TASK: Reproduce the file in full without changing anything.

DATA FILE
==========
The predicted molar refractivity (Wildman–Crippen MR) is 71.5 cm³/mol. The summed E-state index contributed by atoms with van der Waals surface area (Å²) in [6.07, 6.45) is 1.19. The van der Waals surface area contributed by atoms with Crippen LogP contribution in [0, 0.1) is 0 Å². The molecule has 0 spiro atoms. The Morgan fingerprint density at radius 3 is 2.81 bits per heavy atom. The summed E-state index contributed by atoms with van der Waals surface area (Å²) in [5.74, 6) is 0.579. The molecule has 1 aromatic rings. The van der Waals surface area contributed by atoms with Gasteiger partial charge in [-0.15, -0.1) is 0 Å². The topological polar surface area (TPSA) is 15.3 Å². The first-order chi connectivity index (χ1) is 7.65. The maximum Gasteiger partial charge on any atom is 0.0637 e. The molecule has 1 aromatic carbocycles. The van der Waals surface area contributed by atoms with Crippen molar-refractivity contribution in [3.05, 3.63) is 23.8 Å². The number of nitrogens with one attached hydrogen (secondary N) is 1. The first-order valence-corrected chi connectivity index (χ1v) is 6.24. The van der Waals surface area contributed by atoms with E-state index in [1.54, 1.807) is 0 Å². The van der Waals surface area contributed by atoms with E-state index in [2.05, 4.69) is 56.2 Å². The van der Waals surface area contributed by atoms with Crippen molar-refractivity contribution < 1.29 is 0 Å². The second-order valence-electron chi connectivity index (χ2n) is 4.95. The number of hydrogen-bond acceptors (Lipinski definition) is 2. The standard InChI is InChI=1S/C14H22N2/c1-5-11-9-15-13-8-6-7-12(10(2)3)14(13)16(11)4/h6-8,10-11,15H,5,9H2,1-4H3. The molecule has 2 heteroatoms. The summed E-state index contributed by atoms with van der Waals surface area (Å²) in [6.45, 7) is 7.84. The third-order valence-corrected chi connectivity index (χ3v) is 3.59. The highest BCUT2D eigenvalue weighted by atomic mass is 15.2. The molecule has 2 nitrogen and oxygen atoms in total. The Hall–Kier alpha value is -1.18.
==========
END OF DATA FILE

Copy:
The predicted molar refractivity (Wildman–Crippen MR) is 71.5 cm³/mol. The summed E-state index contributed by atoms with van der Waals surface area (Å²) in [6.07, 6.45) is 1.19. The van der Waals surface area contributed by atoms with Crippen LogP contribution in [0, 0.1) is 0 Å². The molecule has 0 spiro atoms. The Morgan fingerprint density at radius 3 is 2.81 bits per heavy atom. The summed E-state index contributed by atoms with van der Waals surface area (Å²) in [5.74, 6) is 0.579. The molecule has 1 aromatic rings. The van der Waals surface area contributed by atoms with Gasteiger partial charge in [-0.15, -0.1) is 0 Å². The topological polar surface area (TPSA) is 15.3 Å². The first-order chi connectivity index (χ1) is 7.65. The maximum Gasteiger partial charge on any atom is 0.0637 e. The molecule has 1 aromatic carbocycles. The van der Waals surface area contributed by atoms with Crippen molar-refractivity contribution in [3.05, 3.63) is 23.8 Å². The number of nitrogens with one attached hydrogen (secondary N) is 1. The first-order valence-corrected chi connectivity index (χ1v) is 6.24. The van der Waals surface area contributed by atoms with E-state index in [1.54, 1.807) is 0 Å². The van der Waals surface area contributed by atoms with E-state index in [2.05, 4.69) is 56.2 Å². The van der Waals surface area contributed by atoms with Crippen molar-refractivity contribution < 1.29 is 0 Å². The second-order valence-electron chi connectivity index (χ2n) is 4.95. The number of hydrogen-bond acceptors (Lipinski definition) is 2. The standard InChI is InChI=1S/C14H22N2/c1-5-11-9-15-13-8-6-7-12(10(2)3)14(13)16(11)4/h6-8,10-11,15H,5,9H2,1-4H3. The molecule has 2 heteroatoms. The summed E-state index contributed by atoms with van der Waals surface area (Å²) in [6.45, 7) is 7.84. The third-order valence-corrected chi connectivity index (χ3v) is 3.59. The highest BCUT2D eigenvalue weighted by atomic mass is 15.2. The molecule has 2 nitrogen and oxygen atoms in total. The Hall–Kier alpha value is -1.18.